Capital Gains and Capital Losses at Tax Time

Knowing the difference between , and how each factors into your can make a big difference on your stress level. Continue reading to learn more about each.

Profits made from the sale of assets, such as stocks, and mutual funds is called capital gain. Short term gains are incurred from the sale of an asset held for less than a year, while long term are for sold property originally held for more than 12 months. Short term gains are taxed at your top bracket, while long term have more favorable rates. These special rates for long term gains don’t apply to all investment real estate profit, though. Additionally, higher taxpayers may be subject to a 3.8% surtax on certain types of capital gains, such as the sale of collectible goods (taxed at 28%) and recaptured depreciation gains. Depreciation increases your profit dollar for dollar, and generally gains from depreciation are taxed at 25%.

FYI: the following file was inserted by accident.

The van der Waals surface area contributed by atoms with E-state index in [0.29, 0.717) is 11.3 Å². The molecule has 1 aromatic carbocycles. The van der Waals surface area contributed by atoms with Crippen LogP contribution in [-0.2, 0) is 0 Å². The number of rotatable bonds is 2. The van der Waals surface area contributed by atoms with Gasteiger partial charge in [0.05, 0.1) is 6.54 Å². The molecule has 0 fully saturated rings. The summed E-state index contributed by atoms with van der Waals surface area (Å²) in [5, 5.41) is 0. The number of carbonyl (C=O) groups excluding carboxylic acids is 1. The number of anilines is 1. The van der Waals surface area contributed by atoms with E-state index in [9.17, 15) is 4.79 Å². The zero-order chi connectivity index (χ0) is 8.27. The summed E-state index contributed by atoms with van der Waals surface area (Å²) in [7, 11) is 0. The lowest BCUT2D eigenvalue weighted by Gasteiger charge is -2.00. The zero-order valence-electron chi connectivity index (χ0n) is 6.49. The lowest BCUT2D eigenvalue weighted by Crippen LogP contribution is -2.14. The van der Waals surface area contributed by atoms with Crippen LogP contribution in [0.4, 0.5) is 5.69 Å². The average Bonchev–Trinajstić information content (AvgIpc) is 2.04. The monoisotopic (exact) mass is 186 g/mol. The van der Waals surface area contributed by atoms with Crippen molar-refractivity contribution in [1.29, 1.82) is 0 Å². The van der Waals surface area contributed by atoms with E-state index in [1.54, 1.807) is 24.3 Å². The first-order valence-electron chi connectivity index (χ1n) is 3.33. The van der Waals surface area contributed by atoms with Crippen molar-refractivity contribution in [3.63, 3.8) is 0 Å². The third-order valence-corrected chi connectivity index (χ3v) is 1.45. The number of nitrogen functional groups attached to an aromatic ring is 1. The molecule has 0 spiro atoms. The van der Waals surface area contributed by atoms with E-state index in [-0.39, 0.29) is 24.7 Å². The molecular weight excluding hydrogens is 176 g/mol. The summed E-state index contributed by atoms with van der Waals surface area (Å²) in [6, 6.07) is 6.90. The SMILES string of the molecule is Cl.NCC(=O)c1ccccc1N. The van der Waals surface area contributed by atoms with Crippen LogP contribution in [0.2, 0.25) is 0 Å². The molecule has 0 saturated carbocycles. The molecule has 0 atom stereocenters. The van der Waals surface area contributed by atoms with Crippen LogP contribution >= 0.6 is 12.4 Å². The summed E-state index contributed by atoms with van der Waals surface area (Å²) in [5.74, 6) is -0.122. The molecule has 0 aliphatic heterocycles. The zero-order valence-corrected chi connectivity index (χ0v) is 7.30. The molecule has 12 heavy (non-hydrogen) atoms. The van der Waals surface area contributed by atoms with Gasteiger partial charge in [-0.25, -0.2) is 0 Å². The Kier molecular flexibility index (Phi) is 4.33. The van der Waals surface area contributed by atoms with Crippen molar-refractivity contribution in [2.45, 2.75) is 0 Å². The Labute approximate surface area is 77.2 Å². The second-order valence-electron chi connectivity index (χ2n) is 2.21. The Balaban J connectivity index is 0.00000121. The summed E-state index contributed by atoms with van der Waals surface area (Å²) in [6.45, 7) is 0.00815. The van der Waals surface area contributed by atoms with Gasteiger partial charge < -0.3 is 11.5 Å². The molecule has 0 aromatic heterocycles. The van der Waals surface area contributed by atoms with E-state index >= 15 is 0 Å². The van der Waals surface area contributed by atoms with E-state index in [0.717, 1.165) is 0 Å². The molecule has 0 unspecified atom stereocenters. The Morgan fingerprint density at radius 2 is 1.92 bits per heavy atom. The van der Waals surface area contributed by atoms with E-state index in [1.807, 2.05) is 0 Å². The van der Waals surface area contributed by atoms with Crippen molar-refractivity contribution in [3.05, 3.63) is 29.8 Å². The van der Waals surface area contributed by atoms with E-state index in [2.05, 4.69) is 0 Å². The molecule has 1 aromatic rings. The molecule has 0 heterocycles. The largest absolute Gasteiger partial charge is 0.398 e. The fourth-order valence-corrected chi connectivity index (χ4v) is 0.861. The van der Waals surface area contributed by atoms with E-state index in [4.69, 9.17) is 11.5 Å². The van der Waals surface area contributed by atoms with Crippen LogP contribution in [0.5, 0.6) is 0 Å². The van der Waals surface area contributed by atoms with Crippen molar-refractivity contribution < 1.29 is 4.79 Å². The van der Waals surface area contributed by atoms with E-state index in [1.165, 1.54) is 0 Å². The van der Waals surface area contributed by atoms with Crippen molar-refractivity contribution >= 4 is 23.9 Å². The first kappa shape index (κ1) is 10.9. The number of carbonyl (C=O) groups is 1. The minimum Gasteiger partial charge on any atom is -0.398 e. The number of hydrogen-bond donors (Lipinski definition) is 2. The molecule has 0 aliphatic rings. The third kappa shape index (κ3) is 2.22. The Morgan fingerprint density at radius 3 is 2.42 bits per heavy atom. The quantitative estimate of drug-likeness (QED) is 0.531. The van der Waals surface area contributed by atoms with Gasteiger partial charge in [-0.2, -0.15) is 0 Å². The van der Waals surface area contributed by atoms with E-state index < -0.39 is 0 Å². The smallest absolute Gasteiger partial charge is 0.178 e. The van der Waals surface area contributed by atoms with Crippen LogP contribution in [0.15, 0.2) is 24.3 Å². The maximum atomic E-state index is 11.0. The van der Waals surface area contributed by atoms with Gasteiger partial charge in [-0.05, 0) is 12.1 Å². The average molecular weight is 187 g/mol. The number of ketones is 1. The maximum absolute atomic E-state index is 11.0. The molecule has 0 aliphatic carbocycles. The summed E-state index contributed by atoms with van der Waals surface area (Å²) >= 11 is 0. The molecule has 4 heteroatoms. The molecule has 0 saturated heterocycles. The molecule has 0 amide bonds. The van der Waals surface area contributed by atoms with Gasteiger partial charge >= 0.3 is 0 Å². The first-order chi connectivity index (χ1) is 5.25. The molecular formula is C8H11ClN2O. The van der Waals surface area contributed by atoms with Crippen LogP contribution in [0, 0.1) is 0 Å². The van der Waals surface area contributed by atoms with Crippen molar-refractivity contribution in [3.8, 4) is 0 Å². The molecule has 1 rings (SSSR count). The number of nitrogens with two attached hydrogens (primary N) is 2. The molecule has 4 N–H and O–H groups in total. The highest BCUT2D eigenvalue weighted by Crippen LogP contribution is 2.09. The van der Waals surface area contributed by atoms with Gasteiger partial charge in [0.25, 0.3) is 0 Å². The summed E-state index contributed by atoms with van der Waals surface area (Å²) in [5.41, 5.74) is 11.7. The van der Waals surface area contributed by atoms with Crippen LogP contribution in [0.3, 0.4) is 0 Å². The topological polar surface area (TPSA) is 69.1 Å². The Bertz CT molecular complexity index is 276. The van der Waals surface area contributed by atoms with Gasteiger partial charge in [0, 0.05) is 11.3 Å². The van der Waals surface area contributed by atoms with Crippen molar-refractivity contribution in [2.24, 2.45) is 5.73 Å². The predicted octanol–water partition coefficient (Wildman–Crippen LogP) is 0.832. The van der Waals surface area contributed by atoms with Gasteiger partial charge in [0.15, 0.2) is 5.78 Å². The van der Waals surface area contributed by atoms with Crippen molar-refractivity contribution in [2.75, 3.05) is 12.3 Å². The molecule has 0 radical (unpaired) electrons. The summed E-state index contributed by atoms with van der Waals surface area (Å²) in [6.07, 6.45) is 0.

If you sell an asset like real estate, mutual funds, stocks, or , and it results in a loss, you have incurred a capital loss. These losses can counter capital gains, and $3,000 worth of additional losses can be deducted from other income sources ( distributions, salary, etc.) There are long and short term losses, depending on the length of time the asset was in your possession, and they offset gains of the same term. When there is excess loss, it can be used against the other type of gain, then the additional $3,000 in excess loss can be deducted from income.

Capital Loss Carryover

Capital losses are able to be used to balance capital gains, as well as up to $3,000 of excess loss can be deducted from other income, such as salary or commission. You are able to carryover losses that exceed the limit into future tax years.